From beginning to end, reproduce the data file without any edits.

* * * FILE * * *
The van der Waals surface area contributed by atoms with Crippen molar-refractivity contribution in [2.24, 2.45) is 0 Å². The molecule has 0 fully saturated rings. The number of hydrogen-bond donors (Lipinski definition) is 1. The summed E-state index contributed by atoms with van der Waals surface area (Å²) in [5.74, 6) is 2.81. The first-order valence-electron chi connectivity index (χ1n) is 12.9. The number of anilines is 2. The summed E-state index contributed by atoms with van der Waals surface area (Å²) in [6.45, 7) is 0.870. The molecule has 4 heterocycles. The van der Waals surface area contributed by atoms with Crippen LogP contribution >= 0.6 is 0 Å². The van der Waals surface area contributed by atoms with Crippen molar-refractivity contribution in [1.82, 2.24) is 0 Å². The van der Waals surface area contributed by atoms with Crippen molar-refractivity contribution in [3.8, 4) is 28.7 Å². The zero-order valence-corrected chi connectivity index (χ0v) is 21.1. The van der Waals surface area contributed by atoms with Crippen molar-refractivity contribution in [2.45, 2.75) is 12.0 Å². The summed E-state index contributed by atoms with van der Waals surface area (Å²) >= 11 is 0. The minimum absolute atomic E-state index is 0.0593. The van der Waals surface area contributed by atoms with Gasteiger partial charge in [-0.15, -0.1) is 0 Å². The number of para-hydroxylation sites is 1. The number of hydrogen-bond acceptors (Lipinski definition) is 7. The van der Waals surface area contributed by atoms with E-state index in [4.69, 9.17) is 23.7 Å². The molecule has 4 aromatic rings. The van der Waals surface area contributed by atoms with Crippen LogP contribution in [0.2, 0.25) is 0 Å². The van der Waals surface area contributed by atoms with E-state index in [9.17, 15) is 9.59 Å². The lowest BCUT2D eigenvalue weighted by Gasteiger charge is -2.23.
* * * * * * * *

The van der Waals surface area contributed by atoms with Crippen molar-refractivity contribution in [2.24, 2.45) is 0 Å². The molecule has 0 fully saturated rings. The number of hydrogen-bond donors (Lipinski definition) is 1. The summed E-state index contributed by atoms with van der Waals surface area (Å²) in [5.74, 6) is 2.81. The first-order valence-electron chi connectivity index (χ1n) is 12.9. The number of anilines is 2. The summed E-state index contributed by atoms with van der Waals surface area (Å²) in [6.45, 7) is 0.870. The molecule has 4 heterocycles. The van der Waals surface area contributed by atoms with Crippen LogP contribution >= 0.6 is 0 Å². The van der Waals surface area contributed by atoms with Crippen molar-refractivity contribution in [1.82, 2.24) is 0 Å². The van der Waals surface area contributed by atoms with Crippen molar-refractivity contribution in [3.8, 4) is 28.7 Å². The zero-order valence-corrected chi connectivity index (χ0v) is 21.1. The van der Waals surface area contributed by atoms with Crippen molar-refractivity contribution in [2.45, 2.75) is 12.0 Å². The summed E-state index contributed by atoms with van der Waals surface area (Å²) >= 11 is 0. The minimum absolute atomic E-state index is 0.0593. The van der Waals surface area contributed by atoms with Gasteiger partial charge in [-0.15, -0.1) is 0 Å². The number of para-hydroxylation sites is 1. The number of hydrogen-bond acceptors (Lipinski definition) is 7. The van der Waals surface area contributed by atoms with E-state index in [4.69, 9.17) is 23.7 Å². The molecule has 4 aromatic rings. The van der Waals surface area contributed by atoms with Crippen LogP contribution in [0.2, 0.25) is 0 Å². The van der Waals surface area contributed by atoms with E-state index in [9.17, 15) is 9.59 Å². The lowest BCUT2D eigenvalue weighted by Gasteiger charge is -2.23.